NHS Greater Glasgow & Clyde Area Drug and Therapeutics Committee
Greater Glasgow and Clyde Medicines
Medicines Update


Levothyroxine is included in the NHSGGC Adult Formulary preferred list and is the NHSGGC thyroid hormone of choice. It is cost-effective, suitable for once daily dosing due to its long half-life and provides stable and physiological levels of thyroid hormones for patients requiring replacement.


Liothyronine is not routinely recommended for prescribing as it has a much shorter half-life and steady-state levels cannot be maintained with once daily dosing.


The combination of levothyroxine and liothyronine as replacement therapy has not consistently been shown to be more beneficial than levothyroxine alone with respect to cognitive function, social functioning and wellbeing. Inappropriate variation in serum T3 may cause thyrotoxic symptoms, such as palpitations and tremor.


Liothyronine is available as licensed (and unlicensed) 20microgram tablets and unlicensed 5microgram tablets. Many other liothyronine-containing preparations, eg Armour Thyroid, are also unlicensed. The safety and quality of these products cannot be assured.


An audit of 21 patients prescribed liothyronine in primary care in NHSGGC showed that on rare occasions, specialists within the Board will recommend a patient receives liothyronine.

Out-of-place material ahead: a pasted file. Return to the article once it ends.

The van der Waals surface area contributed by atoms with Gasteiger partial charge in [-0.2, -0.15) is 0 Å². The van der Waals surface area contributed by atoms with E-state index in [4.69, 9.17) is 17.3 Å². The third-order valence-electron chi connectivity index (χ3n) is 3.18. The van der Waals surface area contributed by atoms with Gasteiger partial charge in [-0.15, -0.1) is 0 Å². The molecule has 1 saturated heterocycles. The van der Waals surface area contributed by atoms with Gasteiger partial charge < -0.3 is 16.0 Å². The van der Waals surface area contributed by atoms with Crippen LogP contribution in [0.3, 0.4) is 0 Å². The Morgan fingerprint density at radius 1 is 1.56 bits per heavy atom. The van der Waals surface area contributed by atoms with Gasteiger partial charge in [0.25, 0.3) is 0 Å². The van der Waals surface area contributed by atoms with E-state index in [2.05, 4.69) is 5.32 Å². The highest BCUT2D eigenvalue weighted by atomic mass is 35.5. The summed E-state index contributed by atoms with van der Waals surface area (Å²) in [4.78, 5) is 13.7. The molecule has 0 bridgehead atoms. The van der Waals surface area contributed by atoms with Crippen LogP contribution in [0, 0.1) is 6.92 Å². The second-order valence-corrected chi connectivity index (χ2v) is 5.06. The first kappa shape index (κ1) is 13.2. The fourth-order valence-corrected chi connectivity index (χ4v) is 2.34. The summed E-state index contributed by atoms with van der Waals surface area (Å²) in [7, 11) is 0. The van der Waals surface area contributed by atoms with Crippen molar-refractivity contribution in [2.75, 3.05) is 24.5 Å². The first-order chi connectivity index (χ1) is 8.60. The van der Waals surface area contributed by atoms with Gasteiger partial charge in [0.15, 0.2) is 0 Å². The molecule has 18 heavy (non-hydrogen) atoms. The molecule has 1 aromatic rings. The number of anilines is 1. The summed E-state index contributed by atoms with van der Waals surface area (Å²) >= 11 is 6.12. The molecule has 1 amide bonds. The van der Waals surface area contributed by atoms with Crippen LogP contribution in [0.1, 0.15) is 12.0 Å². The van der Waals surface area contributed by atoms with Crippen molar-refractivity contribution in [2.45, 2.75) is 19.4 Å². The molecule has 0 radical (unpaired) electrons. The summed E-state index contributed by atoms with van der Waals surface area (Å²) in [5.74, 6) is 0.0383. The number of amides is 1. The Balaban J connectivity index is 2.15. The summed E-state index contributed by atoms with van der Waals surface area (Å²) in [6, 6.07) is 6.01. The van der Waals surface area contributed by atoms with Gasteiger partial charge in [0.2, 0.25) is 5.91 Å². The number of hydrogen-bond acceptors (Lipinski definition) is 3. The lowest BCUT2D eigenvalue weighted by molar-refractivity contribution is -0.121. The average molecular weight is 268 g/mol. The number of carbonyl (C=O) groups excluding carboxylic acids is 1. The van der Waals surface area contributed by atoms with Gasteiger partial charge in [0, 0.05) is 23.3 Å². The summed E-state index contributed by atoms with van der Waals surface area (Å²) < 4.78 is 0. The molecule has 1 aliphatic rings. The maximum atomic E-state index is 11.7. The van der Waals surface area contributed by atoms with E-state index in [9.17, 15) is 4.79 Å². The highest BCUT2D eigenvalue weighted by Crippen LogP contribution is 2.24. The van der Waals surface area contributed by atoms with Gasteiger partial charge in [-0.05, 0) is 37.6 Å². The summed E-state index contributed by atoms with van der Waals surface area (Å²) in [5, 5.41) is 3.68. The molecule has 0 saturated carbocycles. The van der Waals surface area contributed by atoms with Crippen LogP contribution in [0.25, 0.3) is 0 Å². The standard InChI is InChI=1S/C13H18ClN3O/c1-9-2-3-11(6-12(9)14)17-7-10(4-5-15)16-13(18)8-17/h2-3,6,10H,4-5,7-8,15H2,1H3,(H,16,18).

Before prescribing liothyronine, prescribers should consider the following:

  • Liothyronine is not a standard treatment. Liothyronine should only be used under the recommendation and care of an endocrinologist, where the patient has given informed consent and understands the risks of treatment
  • In line with MHRA advice, licensed products with the appropriate Marketing Authorisation should be used (within the licensed indications) to treat patients in preference to unlicensed medicines, off-label use or use of unlicensed specials
  • Liothyronine is an expensive medicine with a typical annual  cost of £365 , compared with £26 for levothyroxine
  • Patients prescribed liothyronine post-thyroidectomy to avoid interference with  radioiodine uptake scan should be switched to levothyroxine after the scan has been completed (as per recommendations from endocrinology/oncology)
  • Regular review of patients prescribed liothyronine is essential due to the risks and costs associated with treatment. Patients who do not show significant improvement should be switched to levothyroxine on the advice of an endocrinologist